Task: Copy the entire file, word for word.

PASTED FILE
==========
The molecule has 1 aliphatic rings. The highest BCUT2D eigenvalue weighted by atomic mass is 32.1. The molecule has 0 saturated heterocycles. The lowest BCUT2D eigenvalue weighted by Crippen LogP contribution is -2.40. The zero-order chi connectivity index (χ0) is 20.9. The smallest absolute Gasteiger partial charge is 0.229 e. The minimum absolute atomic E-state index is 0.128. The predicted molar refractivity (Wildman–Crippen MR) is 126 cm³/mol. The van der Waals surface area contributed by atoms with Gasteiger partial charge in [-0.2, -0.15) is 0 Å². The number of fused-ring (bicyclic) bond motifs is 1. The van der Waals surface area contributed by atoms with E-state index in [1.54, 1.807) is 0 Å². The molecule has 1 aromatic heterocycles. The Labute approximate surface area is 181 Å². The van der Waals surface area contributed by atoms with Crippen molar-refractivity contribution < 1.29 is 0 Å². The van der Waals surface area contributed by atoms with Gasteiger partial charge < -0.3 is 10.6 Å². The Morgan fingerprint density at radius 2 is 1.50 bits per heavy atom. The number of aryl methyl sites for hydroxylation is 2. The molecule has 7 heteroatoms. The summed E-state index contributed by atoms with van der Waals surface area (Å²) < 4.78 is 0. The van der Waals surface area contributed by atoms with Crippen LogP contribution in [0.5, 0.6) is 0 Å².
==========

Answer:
The molecule has 1 aliphatic rings. The highest BCUT2D eigenvalue weighted by atomic mass is 32.1. The molecule has 0 saturated heterocycles. The lowest BCUT2D eigenvalue weighted by Crippen LogP contribution is -2.40. The zero-order chi connectivity index (χ0) is 20.9. The smallest absolute Gasteiger partial charge is 0.229 e. The minimum absolute atomic E-state index is 0.128. The predicted molar refractivity (Wildman–Crippen MR) is 126 cm³/mol. The van der Waals surface area contributed by atoms with Gasteiger partial charge in [-0.2, -0.15) is 0 Å². The number of fused-ring (bicyclic) bond motifs is 1. The van der Waals surface area contributed by atoms with E-state index in [1.54, 1.807) is 0 Å². The molecule has 1 aromatic heterocycles. The Labute approximate surface area is 181 Å². The van der Waals surface area contributed by atoms with Crippen molar-refractivity contribution < 1.29 is 0 Å². The van der Waals surface area contributed by atoms with Gasteiger partial charge < -0.3 is 10.6 Å². The Morgan fingerprint density at radius 2 is 1.50 bits per heavy atom. The number of aryl methyl sites for hydroxylation is 2. The molecule has 7 heteroatoms. The summed E-state index contributed by atoms with van der Waals surface area (Å²) < 4.78 is 0. The van der Waals surface area contributed by atoms with Crippen LogP contribution in [0.5, 0.6) is 0 Å².